Lale Arikoglu, Flash Mob: The Selfie Has Become a Museum Menace, Observer, 1 June 2016
When did we start sharing art instead of looking at it?
Last month, two men snapping selfies clambered on a 16th-century monument featuring statues of Hercules in Cremona, Italy, and severely damaged the priceless piece. It was not the first—nor the last—time that an artwork has suffered at the hands of an errant photo op. In 2014, a hapless young American became trapped within a large, marble vagina sculpture at Germany’s Tübingen University.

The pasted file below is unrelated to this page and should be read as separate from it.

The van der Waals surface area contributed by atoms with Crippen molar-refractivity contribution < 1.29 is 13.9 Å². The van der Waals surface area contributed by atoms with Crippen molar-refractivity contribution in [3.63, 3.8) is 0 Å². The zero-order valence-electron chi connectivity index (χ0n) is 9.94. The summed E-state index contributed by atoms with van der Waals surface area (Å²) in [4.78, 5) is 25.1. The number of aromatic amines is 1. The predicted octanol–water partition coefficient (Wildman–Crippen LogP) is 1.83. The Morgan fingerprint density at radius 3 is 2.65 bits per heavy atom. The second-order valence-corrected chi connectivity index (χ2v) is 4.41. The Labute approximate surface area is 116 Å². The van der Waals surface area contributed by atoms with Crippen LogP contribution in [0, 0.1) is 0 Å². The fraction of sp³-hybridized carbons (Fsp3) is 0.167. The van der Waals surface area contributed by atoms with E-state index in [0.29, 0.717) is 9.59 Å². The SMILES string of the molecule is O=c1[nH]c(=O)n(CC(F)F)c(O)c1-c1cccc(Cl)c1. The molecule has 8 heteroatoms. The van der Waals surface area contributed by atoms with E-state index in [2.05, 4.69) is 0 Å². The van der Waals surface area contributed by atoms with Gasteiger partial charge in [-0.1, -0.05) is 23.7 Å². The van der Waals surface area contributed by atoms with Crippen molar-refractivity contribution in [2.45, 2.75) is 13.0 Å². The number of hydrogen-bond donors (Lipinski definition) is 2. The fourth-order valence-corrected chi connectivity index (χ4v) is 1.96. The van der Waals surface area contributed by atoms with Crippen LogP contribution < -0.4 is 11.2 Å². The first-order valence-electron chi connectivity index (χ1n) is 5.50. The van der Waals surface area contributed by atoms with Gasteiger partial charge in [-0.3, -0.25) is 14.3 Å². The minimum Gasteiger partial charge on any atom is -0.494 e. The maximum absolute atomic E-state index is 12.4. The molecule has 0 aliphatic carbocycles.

Meanwhile, stroll through a major museum, like I recently did, and you’ll struggle to avoid the scrum of iPhones blitzing away. At the British Museum in London, I tried but failed to grab a look at the Rosetta Stone, because of the mass of swinging hands aggressively thrusting selfie sticks and cameras flashing. One art-blocking shutterbug in front of the pack pressed their camera against the display cabinet, as her breath fogged the glass. The irony of a triumph of ancient civilization obscured by a 21st-century accomplishment was hard to miss.